The end result is a car that’s kicking out somewhere in the region of 300bhp, which when you consider an original Escort RS Cosworth came with 225bhp, is some going. Somewhat handily, the chassis of the Fez is a bit more advanced than a shortened Sierra floorpan, so Charlie didn’t need to do too much to make sure the power goes to the floor. A set of Mountune springs help tighten things up, along with a full compliment of Black Series bushes. It might not seem like a revolution in chassis dynamics, but when the Fiesta’s factory offerings are so good, there’s no need to go mad. Plus, this is a daily driver, too, so if Charlie can keep all his teeth every time he hits a pothole, that’s a bonus, too.

Other tweaks include some work to the brakes, which again, is nothing insane, it’s just enough to keep things tight in light of the added power. So, on that basis, Charlie has fitted some Ferodo DS200 pads and some braided lines, of which the latter are filled with uprated fluid to cope with the extra stresses.

In terms of the visuals, there’s really not a lot to give away what’s going on. There are some Revo stickers and some tweaks to the lights and plates, but that’s about it. Like we said, and as you can see, even the wheels are standard.

There’s a lot of ‘if it isn’t broken, don’t fix it’ going on with this car, and that’s good. Sure, some may wondering why the brakes aren’t massive, or why it’s not running coilovers, so on and so forth. The fact of the matter is that this is a new car, so the standard stuff can cope. The power, while huge amounts of fun, isn’t trying to pull the firewall from the A pillars, it’s an amount that’s easily handled by the rigid shell of the Fiesta.

Furthermore, this car isn’t about wowing the masses or winning shows, it’s more pure than that. It’s built for Charlie and his enjoyment, and on that front, the lad’s winning in a big way. He has a car here that’s a beast when he gives it a kicking, but if he needs to drop his nan off at the shops, it can do that too, without her having to negotiate a roll cage, harnesses and a bucket seat to do so.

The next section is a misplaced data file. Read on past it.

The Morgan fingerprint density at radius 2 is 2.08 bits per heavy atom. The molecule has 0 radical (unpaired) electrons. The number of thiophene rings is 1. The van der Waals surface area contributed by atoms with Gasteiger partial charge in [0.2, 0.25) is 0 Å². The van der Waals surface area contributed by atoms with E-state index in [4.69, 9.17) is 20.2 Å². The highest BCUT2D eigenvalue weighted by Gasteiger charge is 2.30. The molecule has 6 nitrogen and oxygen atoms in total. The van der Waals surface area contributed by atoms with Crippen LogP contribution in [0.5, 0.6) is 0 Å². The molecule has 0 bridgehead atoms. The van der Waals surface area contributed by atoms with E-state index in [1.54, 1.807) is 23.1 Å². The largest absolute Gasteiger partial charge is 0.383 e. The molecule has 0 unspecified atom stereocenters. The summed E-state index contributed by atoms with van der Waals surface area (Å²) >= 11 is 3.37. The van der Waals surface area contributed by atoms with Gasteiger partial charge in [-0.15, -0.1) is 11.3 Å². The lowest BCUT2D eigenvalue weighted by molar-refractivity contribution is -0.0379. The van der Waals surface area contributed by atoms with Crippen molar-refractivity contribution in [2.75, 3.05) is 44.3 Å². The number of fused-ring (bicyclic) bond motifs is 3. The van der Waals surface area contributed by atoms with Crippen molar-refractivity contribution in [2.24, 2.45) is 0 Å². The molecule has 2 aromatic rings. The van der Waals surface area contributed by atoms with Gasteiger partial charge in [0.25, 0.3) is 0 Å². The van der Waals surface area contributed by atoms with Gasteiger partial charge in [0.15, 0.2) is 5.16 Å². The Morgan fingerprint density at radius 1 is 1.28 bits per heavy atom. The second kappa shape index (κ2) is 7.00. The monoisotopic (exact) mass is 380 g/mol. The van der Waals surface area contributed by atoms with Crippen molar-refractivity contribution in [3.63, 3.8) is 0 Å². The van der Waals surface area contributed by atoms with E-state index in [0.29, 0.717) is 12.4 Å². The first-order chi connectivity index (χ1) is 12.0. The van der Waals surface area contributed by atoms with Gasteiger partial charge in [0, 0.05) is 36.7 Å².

As Fiesta’s go, this one is pretty much perfect if you ask us. It’s the right balance of fun and usable, but with 300bhp at its core, it’s also a great way to seriously show up some of the bigger boys, too! Plus, and this is the main thing, it’s not a Vauxhall Corsa 1.0.


Tech Spec

Engine: Revo stage 3 mapping software, Peron Superstock hybrid turbo, Cobra 3inch de-cat downpipe, Cobra 3inch non-resonated system, AS stage 2 induction kit, Pro Alloy large bore intake elbow, Forge lower boost pipe, JS Performance induction hose in blue, Mk1 RS spark plugs, sound symposer delete, Airtec stage 3 intercooler, Forge blow off valve, Turbosmart internal wastegate actuator, power roughly 300bhp

Transmission: Standard Fiesta ST

Suspension: Mountune lowering springs, full Black Series polybush kit front and rear

Brakes: Ferodo DS200 pads, braided brake lines, DOT 5.1 brake fluid

Interior: Standard Recaro buckets, Mountune floor mats, Pro Sport A-pillar boost gauge, stripped sound deadening, blue courtesy light, blue footwell lights, blue boot light

Exterior: De-badged rear, Revo gel overlay, 95% tints, short arial, Team Heko wind deflectors, 3D gel number plates, Cree LED sidelights, 8k headlight bulbs, gloss black finished intercooler, gloss back exterior plastics. Cobra 4″ single tip exhaust.

This article first appeared in Performance Ford Magazine February 2016